Do not grow old, no matter how long you live. Never cease to stand like curious children before the great mystery into which we were born.Albert Einstein
The sense of wonder is a theme that comes up often when I read about creativity or biographies and memoirs of creative thinkers. Awe and curiosity drove Albert Einstein’s scientific and philosophical thought and led to some of the most inspired insights in our understanding of the world. He understood the importance of a sense of wonder and advocated it often. Leonardo Da Vinci definitely possessed a developed sense of wonder. His skill in artistic rendering were matched by his enthusiasm for observation and note-taking, which themselves inspire a sense of wonder in modern readers.
A sense of wonder is not only the feeling of being amazed at something, it is a whole body reaction, which can bring on goosebumps and shudders, leave you breathless or speechless and lead to feelings of reverence and even a sensation there is a magical quality to the experience. D.H. Lawrence described the sense of wonder as the sixth sense, “the natural religious sense”. There is little doubt humans have been experiencing the sense of wonder for many thousands of years, at least. We can see it in prehistoric rock and cave art, in the architecture of the ancients and in their writings. It is why we still cherish those ancient places, ruined though many of them are. Consider the Seven Wonders of the Ancient World; this list has been around since antiquity, despite the fact that only one is still standing – the Great Pyramid of Giza. Modern lists of wonders of the world include both human-made structures and natural wonders, but they have much in common with those of antiquity: they awaken in observers to a sense of curiosity, awareness and delight. The feeling is magnetic and in this we are still very much like our ancestors who lived millennia ago.
Many years ago I visited Newgrange, and was quite enchanted by the place. However, not everyone felt so enamoured. Some visitors complained the site lacked authenticity and that it had been ruined by modern interpretations and aesthetics. I had a degree in archaeology and palaeoanthropology and had read up on megalithic sites in Europe, but even I wasn’t sure what an authentic Newgrange was supposed to feel like, after all, we were all 21st century tourists, with sensitivities and expectations specific to our time and world views. I had suspended my expectations before arriving at Newgrange, but I began to feel as if I was being naive, romanticising the experience. Yet as I wandered around and through the monument, a sense of wonder and curiosity kicked in and I began to enjoy the experience without micromanaging it. While others questioned the guide on the ugliness of the facade, I gave in to reverie. I understand that some people felt no connection to the monument, or indeed the surrounding area, but does that mean connection is impossible for others? Newgrange, like many ancient monuments, is a commemorative place, but it doesn’t mark a single moment in time or represent a single person. It is a place with special meaning for people in the past, and though we might not agree on the nature of the meaning, we are predisposed to honour it. It’s human nature. The fact that Newgrange has been part of the Boyne River valley landscape for over 5,000 years is enough for my unpretentious sense of wonder. For me it’s about continuity, and a confirmation that we are part of something greater than ourselves. The sense of wonder is an intuition that engages the mind, but it’s also an affirmation that there are still mysteries in the world. A great many things would not be possible without it. The sense of wonder begets creativity.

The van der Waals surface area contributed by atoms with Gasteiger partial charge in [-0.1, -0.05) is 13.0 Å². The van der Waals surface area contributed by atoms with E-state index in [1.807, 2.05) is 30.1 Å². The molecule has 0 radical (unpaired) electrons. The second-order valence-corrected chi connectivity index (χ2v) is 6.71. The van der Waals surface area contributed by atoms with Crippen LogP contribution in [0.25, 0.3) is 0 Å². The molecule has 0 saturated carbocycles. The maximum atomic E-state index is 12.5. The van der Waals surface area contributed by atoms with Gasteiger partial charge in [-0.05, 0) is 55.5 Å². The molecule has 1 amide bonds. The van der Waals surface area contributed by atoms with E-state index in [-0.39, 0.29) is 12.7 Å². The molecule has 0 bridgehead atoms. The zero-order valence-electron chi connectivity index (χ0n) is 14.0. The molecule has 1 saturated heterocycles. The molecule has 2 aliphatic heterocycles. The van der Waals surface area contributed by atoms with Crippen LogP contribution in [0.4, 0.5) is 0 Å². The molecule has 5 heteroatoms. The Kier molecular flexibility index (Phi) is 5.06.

On the summit of the precipice, and in the heart of the green woods . . . there was an intelligence in the winds of the hills, and in the solemn stillness of the buried foliage, that could not be mistaken. It entered into my heard and I could have wept, not that I could not see, but that I could not portray all that I felt.James Holman
From A Sense of Wonder: How a Blind Man Became History’s Greatest Traveler, by Jason Roberts